Wednesday, January 7, 2015

There's a flying pig joke here somewhere

One of the many annoying things that tech journalist are prone to do is to start out with a somewhat overexcited but generally reasonable account the new innovation then suddenly jump to a speculation that is technically impractical and in some cases theoretically almost impossible.

Case in point (from the Daily Mail but I've seen similar quotes elsewhere):
Greg Henderson, the creator of the Hendo Hoverboard, has created a working prototype of the device which works by using electromagnets to glide an inch off the floor.

The boards will currently only work over metal surfaces, so Mr Henderson is also designing the world's first hover park - similar to a conventional skate park but with an aluminium floor.

However he has also vowed to develop the technology so that it works over every surface, including water, allowing people to recreate the opening sequence of Back To The Future II where Marty uses a hoverboard to escape his pursuers by skating over a lake.
This is so bad I have to wonder if it's a misquote.

Hopefully I will get the physics right on this one (if this gets confusing Wikipedia has good write-ups of Diamagnetism and Eddy Currents), but the hoverboard demonstrated here represents a clever application of very well-established physics and engineering principles. Specifically, if you pass magnets over a conductor like copper they produce currents which in turn produces magnetic fields. The interaction between these fields can be used, among other things, to levitate the magnets over the conducting surface. This is one of the technologies that is used for maglev trains.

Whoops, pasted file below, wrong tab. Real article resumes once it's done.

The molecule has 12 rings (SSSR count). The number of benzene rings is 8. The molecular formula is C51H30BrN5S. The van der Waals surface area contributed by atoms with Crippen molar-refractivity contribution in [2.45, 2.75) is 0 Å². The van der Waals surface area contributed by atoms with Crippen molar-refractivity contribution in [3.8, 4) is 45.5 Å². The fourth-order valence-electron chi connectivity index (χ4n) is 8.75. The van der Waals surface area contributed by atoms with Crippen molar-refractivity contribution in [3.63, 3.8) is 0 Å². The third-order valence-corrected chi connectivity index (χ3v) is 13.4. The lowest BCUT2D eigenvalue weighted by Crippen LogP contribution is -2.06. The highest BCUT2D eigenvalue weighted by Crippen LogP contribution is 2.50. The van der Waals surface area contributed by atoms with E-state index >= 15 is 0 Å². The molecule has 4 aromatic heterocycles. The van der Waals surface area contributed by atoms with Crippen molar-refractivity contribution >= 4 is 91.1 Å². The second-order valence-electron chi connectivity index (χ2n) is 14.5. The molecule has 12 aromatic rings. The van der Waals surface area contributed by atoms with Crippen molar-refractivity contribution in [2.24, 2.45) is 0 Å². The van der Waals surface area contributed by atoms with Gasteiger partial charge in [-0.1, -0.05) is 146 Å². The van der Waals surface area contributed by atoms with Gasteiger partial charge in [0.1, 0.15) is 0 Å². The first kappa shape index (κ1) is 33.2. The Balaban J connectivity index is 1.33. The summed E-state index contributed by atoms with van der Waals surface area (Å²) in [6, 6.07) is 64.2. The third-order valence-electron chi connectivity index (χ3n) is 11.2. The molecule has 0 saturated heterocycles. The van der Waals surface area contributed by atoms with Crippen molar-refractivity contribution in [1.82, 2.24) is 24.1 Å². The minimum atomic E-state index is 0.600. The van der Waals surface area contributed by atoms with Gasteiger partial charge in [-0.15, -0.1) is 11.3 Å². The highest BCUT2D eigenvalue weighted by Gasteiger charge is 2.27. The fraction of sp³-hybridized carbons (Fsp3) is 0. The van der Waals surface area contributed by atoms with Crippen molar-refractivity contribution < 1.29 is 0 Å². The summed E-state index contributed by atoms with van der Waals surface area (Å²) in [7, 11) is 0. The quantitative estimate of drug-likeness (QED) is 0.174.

Historically, one of the problems with this technology is that the magnets have to be in motion relative to the conductor. Henderson appears to have gotten around this problem by having the magnets rotate in the hover board so that the board can levitate while stationary. That is a clever piece of engineering and it has certainly produced a cool piece of technology. Furthermore, it is easy to imagine lots of potential applications ranging from recreation (skate parks) to manufacturing (moving loads across a factory floor).

What is difficult to imagine is how this could work "over every surface." It is true that all materials have diamagnetic properties which means that a magnetic field can repel substances that we normally think of as non-magnetic, but the magnitudes are tiny compared to the effects you can get with the conductor and moving magnets arrangement mentioned above. It takes incredibly powerful magnetic fields to do this...

...far more powerful than anyone will manage with a skateboard in the near future.

All of which raises the question, why exaggerate? We see this all the time in the tech world. Developers come up with a fun, exciting, potentially useful innovation, then for no apparent reason, they feel compelled to make outlandish claims about cost and functionality. If I were building actual, honest-to-god levitating skateboards, I don't think I would feel the need to embellish the cool factor.

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